Last Friday in Fort Greene, in shouting distance of Brooklyn’s brand new Barclays Center, you’d have been right to assume the queues on Lafayette Avenue were for a rockstar. Wall-to-wall, shoulder-to-shoulder, arms raised in air, (‘cos there’s zero elbow room down here…) – Zadie Smith popped by Greenlight Bookstore to sign copies of her latest, NW, from Penguin Press.
“You lot were clearly too cheap to spring for Jay-Z tickets, or you’d not be spending Friday night in a bookshop,” she began warmly, right before drawing a neat geographic analogy (“Hackney is to Bed-Stuy as Queen’s Park is to the Upper East Side”). She then read two brief bits from the novel. Perhaps she needn’t have bothered, as most of British Brooklyn was right there in the room. These were some of their questions.
Could you talk about your New York Times interview of Jay-Z? Were you nervous? Were you pleased with how it turned out?
Yes of course. I was honoured to have been asked to write it. Half the piece got edited out though. The NYT doesn’t allow swearing in its pages, but since we’re talking Jay-Z, and it’s hip-hop, the meat of our conversation was lost. There’s a whole genre of people who can’t be represented by the New York Times, because their words can’t appear as spoken. That’s unfortunate.
To what books and reading material did you turn when writing NW?
Lots of Baldwin – that’s quite obvious, I think – The Fire Next Time, Autobiography of Malcolm X, texts of the Black Liberation struggle and the American Civil Rights Movement. Also, various Western philosophers like Kierkegaard, since Leah (a main character in NW) is a philosophy graduate.
How do you come up with characters?
I’m lucky to have very varied social circles when I was growing up. Sometimes, ha – sometimes you’ve written a character and then you actually see them in the street. For writing in general though, I really need structure. I’d find it too easy to veer off track otherwise.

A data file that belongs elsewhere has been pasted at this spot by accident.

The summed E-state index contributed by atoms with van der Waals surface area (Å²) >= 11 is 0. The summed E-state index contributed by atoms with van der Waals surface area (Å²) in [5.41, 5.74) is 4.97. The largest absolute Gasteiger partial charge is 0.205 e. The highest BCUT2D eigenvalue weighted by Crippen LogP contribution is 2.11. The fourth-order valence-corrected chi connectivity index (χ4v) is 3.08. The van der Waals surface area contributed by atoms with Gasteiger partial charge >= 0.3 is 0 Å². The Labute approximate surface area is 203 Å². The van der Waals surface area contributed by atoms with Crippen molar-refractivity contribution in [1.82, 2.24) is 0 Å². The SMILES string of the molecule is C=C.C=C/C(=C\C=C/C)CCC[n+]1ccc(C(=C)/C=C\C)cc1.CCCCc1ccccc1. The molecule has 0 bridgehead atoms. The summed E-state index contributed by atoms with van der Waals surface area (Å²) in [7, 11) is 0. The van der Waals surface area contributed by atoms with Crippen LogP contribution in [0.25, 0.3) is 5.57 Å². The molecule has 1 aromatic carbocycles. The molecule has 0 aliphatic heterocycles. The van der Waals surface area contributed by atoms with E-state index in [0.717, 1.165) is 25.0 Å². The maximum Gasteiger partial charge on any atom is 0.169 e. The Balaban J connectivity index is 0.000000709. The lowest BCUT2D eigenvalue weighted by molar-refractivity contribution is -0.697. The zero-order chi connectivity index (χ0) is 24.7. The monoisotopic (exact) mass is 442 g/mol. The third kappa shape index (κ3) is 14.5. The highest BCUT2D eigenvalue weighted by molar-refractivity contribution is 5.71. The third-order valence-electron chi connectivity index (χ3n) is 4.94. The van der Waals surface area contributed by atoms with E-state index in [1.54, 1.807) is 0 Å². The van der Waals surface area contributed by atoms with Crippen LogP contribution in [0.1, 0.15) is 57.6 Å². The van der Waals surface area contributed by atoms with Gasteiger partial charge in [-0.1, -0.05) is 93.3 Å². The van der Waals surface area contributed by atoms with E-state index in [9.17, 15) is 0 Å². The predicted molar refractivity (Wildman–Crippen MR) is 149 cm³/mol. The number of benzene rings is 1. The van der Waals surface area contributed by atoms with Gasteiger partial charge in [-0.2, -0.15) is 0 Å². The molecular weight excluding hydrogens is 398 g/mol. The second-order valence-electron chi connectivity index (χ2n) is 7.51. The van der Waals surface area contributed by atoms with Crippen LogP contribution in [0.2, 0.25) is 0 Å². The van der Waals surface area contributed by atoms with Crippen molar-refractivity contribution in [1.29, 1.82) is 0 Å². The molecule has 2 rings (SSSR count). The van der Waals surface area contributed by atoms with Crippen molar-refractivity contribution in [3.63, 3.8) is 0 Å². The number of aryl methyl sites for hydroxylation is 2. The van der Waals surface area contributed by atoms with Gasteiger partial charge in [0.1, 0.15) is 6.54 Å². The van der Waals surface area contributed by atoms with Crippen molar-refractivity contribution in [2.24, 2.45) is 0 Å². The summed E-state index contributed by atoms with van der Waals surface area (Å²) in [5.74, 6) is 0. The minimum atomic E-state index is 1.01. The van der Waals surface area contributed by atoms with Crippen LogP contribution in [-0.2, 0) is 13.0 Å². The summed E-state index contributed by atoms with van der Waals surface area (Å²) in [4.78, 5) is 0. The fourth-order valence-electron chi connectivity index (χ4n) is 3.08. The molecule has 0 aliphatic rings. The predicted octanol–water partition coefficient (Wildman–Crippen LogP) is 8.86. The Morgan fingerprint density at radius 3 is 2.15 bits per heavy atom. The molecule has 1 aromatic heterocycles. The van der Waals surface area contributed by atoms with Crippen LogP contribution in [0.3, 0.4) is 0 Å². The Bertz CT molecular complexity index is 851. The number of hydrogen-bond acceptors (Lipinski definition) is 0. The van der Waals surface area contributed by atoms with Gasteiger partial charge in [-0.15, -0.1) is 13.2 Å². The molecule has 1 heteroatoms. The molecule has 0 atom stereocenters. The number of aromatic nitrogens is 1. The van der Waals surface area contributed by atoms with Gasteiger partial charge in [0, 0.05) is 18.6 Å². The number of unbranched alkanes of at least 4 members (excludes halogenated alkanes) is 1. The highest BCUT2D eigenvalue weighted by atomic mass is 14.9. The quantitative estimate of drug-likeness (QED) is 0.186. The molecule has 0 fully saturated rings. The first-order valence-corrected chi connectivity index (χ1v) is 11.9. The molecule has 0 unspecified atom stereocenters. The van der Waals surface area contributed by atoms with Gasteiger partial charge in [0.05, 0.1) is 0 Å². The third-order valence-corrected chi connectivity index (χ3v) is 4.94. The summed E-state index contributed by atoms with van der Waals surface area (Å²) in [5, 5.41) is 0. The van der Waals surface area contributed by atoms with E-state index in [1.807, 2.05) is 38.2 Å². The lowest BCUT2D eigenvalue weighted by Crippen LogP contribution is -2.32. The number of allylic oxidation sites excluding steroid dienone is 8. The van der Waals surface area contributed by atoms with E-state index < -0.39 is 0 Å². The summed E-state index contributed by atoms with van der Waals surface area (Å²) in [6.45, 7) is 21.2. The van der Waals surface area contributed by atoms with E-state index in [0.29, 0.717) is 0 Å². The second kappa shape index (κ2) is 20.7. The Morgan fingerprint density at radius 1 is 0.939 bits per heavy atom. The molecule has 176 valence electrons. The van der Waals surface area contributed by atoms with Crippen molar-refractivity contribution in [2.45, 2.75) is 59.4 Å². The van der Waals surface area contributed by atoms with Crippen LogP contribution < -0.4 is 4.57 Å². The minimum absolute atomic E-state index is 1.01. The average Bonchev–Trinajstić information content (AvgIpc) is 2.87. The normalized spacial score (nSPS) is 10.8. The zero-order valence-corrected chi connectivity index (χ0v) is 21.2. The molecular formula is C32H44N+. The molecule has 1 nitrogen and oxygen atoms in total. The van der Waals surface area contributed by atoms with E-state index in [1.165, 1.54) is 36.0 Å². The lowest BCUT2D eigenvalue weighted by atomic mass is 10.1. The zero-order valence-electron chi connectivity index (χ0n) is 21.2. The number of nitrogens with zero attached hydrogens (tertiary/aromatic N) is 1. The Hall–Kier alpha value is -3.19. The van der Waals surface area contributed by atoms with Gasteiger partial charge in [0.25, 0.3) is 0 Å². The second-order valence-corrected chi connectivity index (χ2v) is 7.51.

Do you live in England now or in America? Is writing easier or more demanding now you have a daughter?
I live in New York mostly these days because my daughter’s now in school here. And I teach in the city. I’ll probably be here for a bit. Although, I’ve never heard anyone ask a male novelist, ‘So how’s your career – how are you coping now you’re a parent?’ But they’ll still put the question to a woman. Interesting.
Why do you write in this “experimental” manner in NW? Is this your “style” now, or a political statement, or some kind of challenge to your reader?
Well, I think that’s rather conservative. We don’t do this with art in a museum. If you walk into a modern art gallery and see an artist has placed an elephant upside down, you’d accept that as the artist’s expression and engage with it as such. Nothing complicated about the way I write. Every writer just wants to make you FEEL, and there are different ways to achieve that. Take Tristram Shandy – there’s a modern/post-modernist protagonist, and even since him, writers have still been perfectly able to write books.
Who is your ‘Ideal Reader’?
Someone who’s various. Most people latch on to the character they’re most like, and that’s their guide through the world of the novel. My ideal is a reader who can find his or herself in lots of different characters.